Though wine flavored with spices has been a go-to tipple since the 1600s—it’s thought to have been an easy way to cover the flavor of bad wine—the term “mulled wine” didn’t really exist until the mid-1800s. A few decades later, Swedish mulled wine fortified with port—otherwise known as Glögg—surged in popularity. It is still a Christmas tradition today. Though it’s typically served in a mug with raisins and blanched almonds, it can also be garnished with a clove-studded orange wheel to enhance the drink’s notes of citrus and baking spice.
- In a large pot over medium-high heat, combine the wine, port and juice from the orange and lemon.
- Tie up the orange and citrus zests in a cheesecloth bundle along with the cinnamon sticks, cardamom pods and ginger. Drop into the pot.
- Add the almonds, raisins and sugar, stirring until the sugar is dissolved.
- Bring to a boil, then reduce heat and gently simmer for 15 minutes until almonds are soft.
- Skim off the foam from time to time, and taste, adding sugar as necessary.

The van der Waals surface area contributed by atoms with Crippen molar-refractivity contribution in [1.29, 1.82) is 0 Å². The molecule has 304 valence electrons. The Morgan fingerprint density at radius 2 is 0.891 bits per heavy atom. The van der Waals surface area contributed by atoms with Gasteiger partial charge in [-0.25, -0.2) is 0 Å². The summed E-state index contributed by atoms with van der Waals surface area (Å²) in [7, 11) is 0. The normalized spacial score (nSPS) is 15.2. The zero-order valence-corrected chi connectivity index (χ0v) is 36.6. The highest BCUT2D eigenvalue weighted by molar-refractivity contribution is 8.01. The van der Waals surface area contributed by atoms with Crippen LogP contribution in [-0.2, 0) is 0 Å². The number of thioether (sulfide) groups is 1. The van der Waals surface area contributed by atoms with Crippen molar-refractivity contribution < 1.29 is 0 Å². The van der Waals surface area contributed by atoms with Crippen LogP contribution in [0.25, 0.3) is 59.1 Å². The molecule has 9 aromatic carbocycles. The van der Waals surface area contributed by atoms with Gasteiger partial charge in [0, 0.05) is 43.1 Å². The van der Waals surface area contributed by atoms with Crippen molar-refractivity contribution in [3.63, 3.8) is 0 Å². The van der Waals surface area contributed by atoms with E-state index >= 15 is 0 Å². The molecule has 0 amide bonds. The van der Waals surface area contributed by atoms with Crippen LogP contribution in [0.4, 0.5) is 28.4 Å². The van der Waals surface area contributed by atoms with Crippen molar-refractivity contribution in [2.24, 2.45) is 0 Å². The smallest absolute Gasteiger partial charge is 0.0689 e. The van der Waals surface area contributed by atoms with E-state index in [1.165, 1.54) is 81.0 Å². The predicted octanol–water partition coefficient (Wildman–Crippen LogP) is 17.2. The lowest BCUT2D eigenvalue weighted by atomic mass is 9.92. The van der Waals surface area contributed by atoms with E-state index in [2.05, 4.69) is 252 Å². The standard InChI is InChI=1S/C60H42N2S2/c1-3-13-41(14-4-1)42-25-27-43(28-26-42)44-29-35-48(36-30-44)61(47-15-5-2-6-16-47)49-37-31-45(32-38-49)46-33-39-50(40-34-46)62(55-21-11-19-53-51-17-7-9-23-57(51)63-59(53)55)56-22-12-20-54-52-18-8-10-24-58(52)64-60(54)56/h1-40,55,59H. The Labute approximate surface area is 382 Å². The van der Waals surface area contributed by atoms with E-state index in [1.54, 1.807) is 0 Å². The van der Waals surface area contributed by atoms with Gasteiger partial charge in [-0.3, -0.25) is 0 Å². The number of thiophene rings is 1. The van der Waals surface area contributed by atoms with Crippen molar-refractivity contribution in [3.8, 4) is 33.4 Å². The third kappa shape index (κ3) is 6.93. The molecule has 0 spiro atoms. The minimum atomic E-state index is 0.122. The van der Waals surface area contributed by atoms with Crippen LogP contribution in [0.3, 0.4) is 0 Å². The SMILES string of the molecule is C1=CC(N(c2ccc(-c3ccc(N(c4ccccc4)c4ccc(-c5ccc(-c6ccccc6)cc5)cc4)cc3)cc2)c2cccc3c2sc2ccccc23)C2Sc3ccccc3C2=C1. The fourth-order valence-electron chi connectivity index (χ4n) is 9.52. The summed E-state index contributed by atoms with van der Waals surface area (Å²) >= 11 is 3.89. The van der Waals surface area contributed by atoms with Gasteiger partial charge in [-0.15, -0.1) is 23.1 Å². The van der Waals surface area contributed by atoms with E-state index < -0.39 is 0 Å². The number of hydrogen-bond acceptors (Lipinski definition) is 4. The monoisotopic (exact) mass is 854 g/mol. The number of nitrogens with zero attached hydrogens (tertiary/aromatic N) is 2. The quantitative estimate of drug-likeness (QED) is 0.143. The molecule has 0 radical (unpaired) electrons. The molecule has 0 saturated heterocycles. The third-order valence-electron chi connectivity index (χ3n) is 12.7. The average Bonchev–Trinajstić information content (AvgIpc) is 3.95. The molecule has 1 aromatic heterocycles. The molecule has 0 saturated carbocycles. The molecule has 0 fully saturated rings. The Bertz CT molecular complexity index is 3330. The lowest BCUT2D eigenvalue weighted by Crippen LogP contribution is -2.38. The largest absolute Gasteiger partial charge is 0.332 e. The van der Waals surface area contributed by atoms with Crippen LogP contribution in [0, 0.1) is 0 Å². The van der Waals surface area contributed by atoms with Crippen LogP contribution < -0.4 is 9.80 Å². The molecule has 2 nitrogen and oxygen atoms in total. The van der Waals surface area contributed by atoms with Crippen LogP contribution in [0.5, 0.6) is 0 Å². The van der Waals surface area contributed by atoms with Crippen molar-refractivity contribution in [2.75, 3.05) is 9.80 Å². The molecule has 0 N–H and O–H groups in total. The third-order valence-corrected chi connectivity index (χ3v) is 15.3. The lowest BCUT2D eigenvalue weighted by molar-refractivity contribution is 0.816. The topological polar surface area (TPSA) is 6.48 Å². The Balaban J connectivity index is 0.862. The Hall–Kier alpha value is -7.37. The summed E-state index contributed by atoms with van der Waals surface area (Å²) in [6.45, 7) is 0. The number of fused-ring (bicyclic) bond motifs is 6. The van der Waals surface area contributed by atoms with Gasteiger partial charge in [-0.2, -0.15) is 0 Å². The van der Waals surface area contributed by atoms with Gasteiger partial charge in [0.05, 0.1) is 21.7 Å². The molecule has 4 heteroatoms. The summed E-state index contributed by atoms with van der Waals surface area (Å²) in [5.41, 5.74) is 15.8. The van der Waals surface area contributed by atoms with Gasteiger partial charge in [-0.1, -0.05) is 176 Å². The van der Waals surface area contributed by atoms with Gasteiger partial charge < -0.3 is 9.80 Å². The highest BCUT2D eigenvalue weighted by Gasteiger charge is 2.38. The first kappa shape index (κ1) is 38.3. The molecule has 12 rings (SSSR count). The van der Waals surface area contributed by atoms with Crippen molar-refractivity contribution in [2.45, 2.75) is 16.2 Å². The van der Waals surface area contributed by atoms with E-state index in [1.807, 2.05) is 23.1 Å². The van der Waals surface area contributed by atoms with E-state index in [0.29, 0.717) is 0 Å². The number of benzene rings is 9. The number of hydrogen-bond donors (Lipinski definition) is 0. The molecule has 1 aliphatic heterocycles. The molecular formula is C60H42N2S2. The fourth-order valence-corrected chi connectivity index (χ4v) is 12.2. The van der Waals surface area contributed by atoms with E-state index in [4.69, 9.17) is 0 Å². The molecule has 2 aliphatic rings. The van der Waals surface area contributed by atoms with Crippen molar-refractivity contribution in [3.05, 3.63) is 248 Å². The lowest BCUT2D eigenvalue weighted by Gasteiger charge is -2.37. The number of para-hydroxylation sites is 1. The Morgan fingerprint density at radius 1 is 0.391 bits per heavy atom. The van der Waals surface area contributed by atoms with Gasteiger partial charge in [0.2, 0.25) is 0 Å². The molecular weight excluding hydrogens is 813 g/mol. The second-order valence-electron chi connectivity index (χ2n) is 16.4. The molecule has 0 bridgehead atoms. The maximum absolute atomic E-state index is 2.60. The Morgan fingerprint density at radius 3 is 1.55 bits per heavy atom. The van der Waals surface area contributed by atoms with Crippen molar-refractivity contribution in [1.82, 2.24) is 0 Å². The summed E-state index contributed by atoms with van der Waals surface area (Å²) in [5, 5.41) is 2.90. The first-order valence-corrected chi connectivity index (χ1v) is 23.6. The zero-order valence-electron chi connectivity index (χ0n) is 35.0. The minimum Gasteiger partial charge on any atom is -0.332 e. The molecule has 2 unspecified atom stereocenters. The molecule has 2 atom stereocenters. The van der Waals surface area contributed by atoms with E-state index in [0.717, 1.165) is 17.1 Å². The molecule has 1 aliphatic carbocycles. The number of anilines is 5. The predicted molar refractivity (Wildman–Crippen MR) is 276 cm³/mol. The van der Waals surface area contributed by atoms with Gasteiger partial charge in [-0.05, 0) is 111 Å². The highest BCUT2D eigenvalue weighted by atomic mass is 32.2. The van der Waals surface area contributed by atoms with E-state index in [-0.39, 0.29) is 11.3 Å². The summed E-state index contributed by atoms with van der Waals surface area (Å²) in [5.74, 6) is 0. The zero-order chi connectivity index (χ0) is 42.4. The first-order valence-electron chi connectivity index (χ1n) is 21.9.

- Once 15 minutes are up, remove the cheesecloth bundle.
- Add the aquavit or brandy, and ladle into mugs.
- Garnish with clove-studded orange wheels.
Mix it Up
Don’t worry about buying a super expensive wine for your Glögg, but do make sure it’s high enough quality to sip on its own. We suggest something sturdy, dry and fruity like Cabernet, Grenache or Merlot.
The term wassail has been used in the English language for more than 1,000 years, beginning as a simple greeting to wish someone well. During the 13th century, the term "wassail bowl" described a large bowl of ale in which revelers would dip bread and cakes (a practice which gave birth to our modern use of the word "toast"). Nowadays, though...